Speeches (Lines) for Sampson in "The Tragedy of Romeo and Juliet"

Total: 20
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# Act, Scene, Line Speech text
1 I, 1, 16
  • Gregory, o' my word, we'll not carry coals.
  • Gregory, o' my word, we'll not carry coals.
  • (stage directions). [Enter SAMPSON and GREGORY, of the house of Capulet, armed with swords and bucklers]

    Sampson. Gregory, o' my word, we'll not carry coals.

2 I, 1, 19
  • I mean, an we be in choler, we'll draw.
  • I mean, an we be in choler, we'll draw.
  • Gregory. No, for then we should be colliers.

    Sampson. I mean, an we be in choler, we'll draw.

3 I, 1, 21
  • I strike quickly, being moved.
  • I strike quickly, being moved.
  • Gregory. Ay, while you live, draw your neck out o' the collar.

    Sampson. I strike quickly, being moved.

4 I, 1, 23
  • A dog of the house of Montague moves me.
  • A dog of the house of Montague moves me.
  • Gregory. But thou art not quickly moved to strike.

    Sampson. A dog of the house of Montague moves me.

5 I, 1, 26
  • A dog of that house shall move me to stand: I will
    take the wall of any man...
  • A dog of that house shall move me to stand: I will
    take the wall of any man or maid of Montague's.
  • Gregory. To move is to stir; and to be valiant is to stand:
    therefore, if thou art moved, thou runn'st away.

    Sampson. A dog of that house shall move me to stand: I will
    take the wall of any man or maid of Montague's.

6 I, 1, 30
  • True; and therefore women, being the weaker vessels,
    are ever thrust to the...
  • True; and therefore women, being the weaker vessels,
    are ever thrust to the wall: therefore I will push
    Montague's men from the wall, and thrust his maids
    to the wall.
  • Gregory. That shows thee a weak slave; for the weakest goes
    to the wall.

    Sampson. True; and therefore women, being the weaker vessels,
    are ever thrust to the wall: therefore I will push
    Montague's men from the wall, and thrust his maids
    to the wall.

7 I, 1, 35
  • 'Tis all one, I will show myself a tyrant: when I
    have fought with the men,...
  • 'Tis all one, I will show myself a tyrant: when I
    have fought with the men, I will be cruel with the
    maids, and cut off their heads.
  • Gregory. The quarrel is between our masters and us their men.

    Sampson. 'Tis all one, I will show myself a tyrant: when I
    have fought with the men, I will be cruel with the
    maids, and cut off their heads.

8 I, 1, 39
  • Ay, the heads of the maids, or their maidenheads;
    take it in what sense thou...
  • Ay, the heads of the maids, or their maidenheads;
    take it in what sense thou wilt.
  • Gregory. The heads of the maids?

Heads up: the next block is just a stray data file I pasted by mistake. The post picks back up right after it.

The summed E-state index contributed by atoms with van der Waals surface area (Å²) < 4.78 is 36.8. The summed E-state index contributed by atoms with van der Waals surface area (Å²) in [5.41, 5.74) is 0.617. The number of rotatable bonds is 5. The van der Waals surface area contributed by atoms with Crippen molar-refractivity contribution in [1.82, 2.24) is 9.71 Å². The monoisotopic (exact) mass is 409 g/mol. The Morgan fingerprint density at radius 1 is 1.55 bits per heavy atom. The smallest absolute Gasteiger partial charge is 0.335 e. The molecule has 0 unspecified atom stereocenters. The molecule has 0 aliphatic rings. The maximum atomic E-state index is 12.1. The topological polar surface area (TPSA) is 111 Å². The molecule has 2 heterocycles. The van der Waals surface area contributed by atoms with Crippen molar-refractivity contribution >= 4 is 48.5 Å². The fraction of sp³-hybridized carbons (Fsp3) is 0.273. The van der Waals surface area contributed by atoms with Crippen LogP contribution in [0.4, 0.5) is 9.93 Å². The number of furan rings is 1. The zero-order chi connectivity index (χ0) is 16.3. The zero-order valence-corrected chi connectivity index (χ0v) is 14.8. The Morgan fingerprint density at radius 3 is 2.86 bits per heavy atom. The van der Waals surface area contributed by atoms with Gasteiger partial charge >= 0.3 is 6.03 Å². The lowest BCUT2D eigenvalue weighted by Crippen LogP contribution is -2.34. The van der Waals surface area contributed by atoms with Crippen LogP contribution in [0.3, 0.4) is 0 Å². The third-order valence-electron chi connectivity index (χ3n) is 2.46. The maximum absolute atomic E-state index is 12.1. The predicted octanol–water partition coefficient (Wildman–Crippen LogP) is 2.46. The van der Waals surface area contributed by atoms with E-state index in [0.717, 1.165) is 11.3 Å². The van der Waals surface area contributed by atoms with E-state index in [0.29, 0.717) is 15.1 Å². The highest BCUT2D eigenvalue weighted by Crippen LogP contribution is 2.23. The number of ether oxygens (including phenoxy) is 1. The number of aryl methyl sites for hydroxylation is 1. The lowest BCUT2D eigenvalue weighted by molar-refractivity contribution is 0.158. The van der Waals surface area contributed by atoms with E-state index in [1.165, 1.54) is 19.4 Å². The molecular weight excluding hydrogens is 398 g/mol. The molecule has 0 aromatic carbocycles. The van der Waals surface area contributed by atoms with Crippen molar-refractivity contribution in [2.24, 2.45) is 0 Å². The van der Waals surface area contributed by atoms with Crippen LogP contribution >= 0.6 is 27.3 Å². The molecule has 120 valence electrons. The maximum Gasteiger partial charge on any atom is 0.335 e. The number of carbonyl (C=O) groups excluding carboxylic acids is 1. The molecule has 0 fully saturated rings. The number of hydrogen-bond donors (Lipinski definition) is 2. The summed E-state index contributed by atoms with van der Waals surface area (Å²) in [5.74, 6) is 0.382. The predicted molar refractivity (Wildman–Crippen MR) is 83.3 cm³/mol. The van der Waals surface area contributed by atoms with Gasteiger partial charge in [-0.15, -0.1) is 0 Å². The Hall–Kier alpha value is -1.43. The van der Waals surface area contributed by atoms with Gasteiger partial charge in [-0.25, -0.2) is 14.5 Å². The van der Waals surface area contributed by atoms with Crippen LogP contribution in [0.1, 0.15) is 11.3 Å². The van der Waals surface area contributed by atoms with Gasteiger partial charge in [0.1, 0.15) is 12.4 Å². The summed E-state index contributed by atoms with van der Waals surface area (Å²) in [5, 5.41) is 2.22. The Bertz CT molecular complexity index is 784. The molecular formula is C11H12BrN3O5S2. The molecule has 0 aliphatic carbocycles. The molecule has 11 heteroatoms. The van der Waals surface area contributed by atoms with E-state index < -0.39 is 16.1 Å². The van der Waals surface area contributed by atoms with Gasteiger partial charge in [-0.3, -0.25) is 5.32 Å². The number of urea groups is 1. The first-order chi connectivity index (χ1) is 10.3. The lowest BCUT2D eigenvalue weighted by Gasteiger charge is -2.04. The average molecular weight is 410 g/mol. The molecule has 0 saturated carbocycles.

Sampson. Ay, the heads of the maids, or their maidenheads;
    take it in what sense thou wilt.

9 I, 1, 42
  • Me they shall feel while I am able to stand: and
    'tis known I am a pretty pi...
  • Me they shall feel while I am able to stand: and
    'tis known I am a pretty piece of flesh.
  • Gregory. They must take it in sense that feel it.

    Sampson. Me they shall feel while I am able to stand: and
    'tis known I am a pretty piece of flesh.

10 I, 1, 47
  • My naked weapon is out: quarrel, I will back thee.
  • My naked weapon is out: quarrel, I will back thee.
  • Gregory. 'Tis well thou art not fish; if thou hadst, thou
    hadst been poor John. Draw thy tool! here comes
    two of the house of the Montagues.

    Sampson. My naked weapon is out: quarrel, I will back thee.

11 I, 1, 49
  • Fear me not.
  • Fear me not.
  • Gregory. How! turn thy back and run?

    Sampson. Fear me not.

12 I, 1, 51
  • Let us take the law of our sides; let them begin.
  • Let us take the law of our sides; let them begin.
  • Gregory. No, marry; I fear thee!

    Sampson. Let us take the law of our sides; let them begin.

13 I, 1, 54
  • Nay, as they dare. I will bite my thumb at them;
    which is a disgrace to them...
  • Nay, as they dare. I will bite my thumb at them;
    which is a disgrace to them, if they bear it.
  • Gregory. I will frown as I pass by, and let them take it as
    they list.

    Sampson. Nay, as they dare. I will bite my thumb at them;
    which is a disgrace to them, if they bear it.

14 I, 1, 58
  • I do bite my thumb, sir.
  • I do bite my thumb, sir.
  • Abraham. Do you bite your thumb at us, sir?

    Sampson. I do bite my thumb, sir.

15 I, 1, 60
  • [Aside to GREGORY] Is the law of our side, if I say
    ay?
  • [Aside to GREGORY] Is the law of our side, if I say
    ay?
  • Abraham. Do you bite your thumb at us, sir?

    Sampson. [Aside to GREGORY] Is the law of our side, if I say
    ay?

16 I, 1, 63
  • No, sir, I do not bite my thumb at you, sir, but I
    bite my thumb, sir.
  • No, sir, I do not bite my thumb at you, sir, but I
    bite my thumb, sir.
  • Gregory. No.

    Sampson. No, sir, I do not bite my thumb at you, sir, but I
    bite my thumb, sir.

17 I, 1, 67
  • If you do, sir, I am for you: I serve as good a man as you.
  • If you do, sir, I am for you: I serve as good a man as you.
  • Abraham. Quarrel sir! no, sir.

    Sampson. If you do, sir, I am for you: I serve as good a man as you.

18 I, 1, 69
  • Well, sir.
  • Well, sir.
  • Abraham. No better.

    Sampson. Well, sir.

19 I, 1, 71
  • Yes, better, sir.
  • Yes, better, sir.
  • Gregory. Say 'better:' here comes one of my master's kinsmen.

    Sampson. Yes, better, sir.

20 I, 1, 73
  • Draw, if you be men. Gregory, remember thy swashing blow.
  • Draw, if you be men. Gregory, remember thy swashing blow.
  • Abraham. You lie.

    Sampson. Draw, if you be men. Gregory, remember thy swashing blow.

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